Why Is Osteoarthritis of the Knee More Common in Women Than in Men?
Hunter hopes that soon he and his colleagues will also examine exosomes in the fluid for indicators of that patient’s specific instigators of cartilage destruction. They then hope to devise a cocktail – potentially a mix of microRNA inhibitors and joint health promoting microRNA mimics delivered in manmade exosomes – that can be injected into the knee to target and help resolve the debilitating destruction.
MCG researchers already are exploring ways to block the microRNAs that are causing destruction.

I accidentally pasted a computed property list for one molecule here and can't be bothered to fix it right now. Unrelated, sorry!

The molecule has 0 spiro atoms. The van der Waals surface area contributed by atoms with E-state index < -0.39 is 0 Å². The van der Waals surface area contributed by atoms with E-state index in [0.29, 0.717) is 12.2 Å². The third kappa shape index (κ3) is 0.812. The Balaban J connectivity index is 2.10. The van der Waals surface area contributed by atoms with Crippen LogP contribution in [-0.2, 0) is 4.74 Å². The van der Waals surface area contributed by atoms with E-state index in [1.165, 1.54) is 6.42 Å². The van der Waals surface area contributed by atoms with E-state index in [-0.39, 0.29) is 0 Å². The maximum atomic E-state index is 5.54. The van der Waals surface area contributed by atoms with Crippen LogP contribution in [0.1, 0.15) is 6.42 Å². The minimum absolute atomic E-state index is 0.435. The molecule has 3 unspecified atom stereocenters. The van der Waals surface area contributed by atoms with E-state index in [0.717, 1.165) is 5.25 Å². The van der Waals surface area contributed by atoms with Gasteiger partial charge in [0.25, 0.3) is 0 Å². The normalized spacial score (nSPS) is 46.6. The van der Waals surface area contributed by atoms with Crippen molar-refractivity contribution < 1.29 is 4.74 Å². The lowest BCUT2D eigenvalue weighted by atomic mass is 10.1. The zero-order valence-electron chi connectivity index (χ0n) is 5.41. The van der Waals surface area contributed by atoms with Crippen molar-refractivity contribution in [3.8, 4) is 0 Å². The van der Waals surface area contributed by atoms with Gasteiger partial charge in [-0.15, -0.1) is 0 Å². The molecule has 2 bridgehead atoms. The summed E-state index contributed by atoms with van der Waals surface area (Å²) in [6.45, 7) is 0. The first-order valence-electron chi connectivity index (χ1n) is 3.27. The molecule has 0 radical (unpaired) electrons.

Other key collaborators include Dr. Ravindra Kolhe, molecular pathologist in the MCG Department of Pathology, and Dr. Mark Hamrick, bone biologist in the MCG Department of Cellular Biology and Anatomy.
While osteoarthritis is considered normal wear and tear, it’s multifactorial, says Hunter, the Dr. Charles Goodrich Henry and Carolyn Howell Henry Distinguished Chair at MCG. “There is a genetic component. Some of us have stronger cartilage than others. Some of us are made differently so the angle of our joints puts more pressure in some places.”
Risk factors include injury, overuse, increasing age, obesity, a family history, as well as being female, according to the Centers for Disease Control and Prevention. Sports with repetitive high impact, like running and basketball, can increase the risk.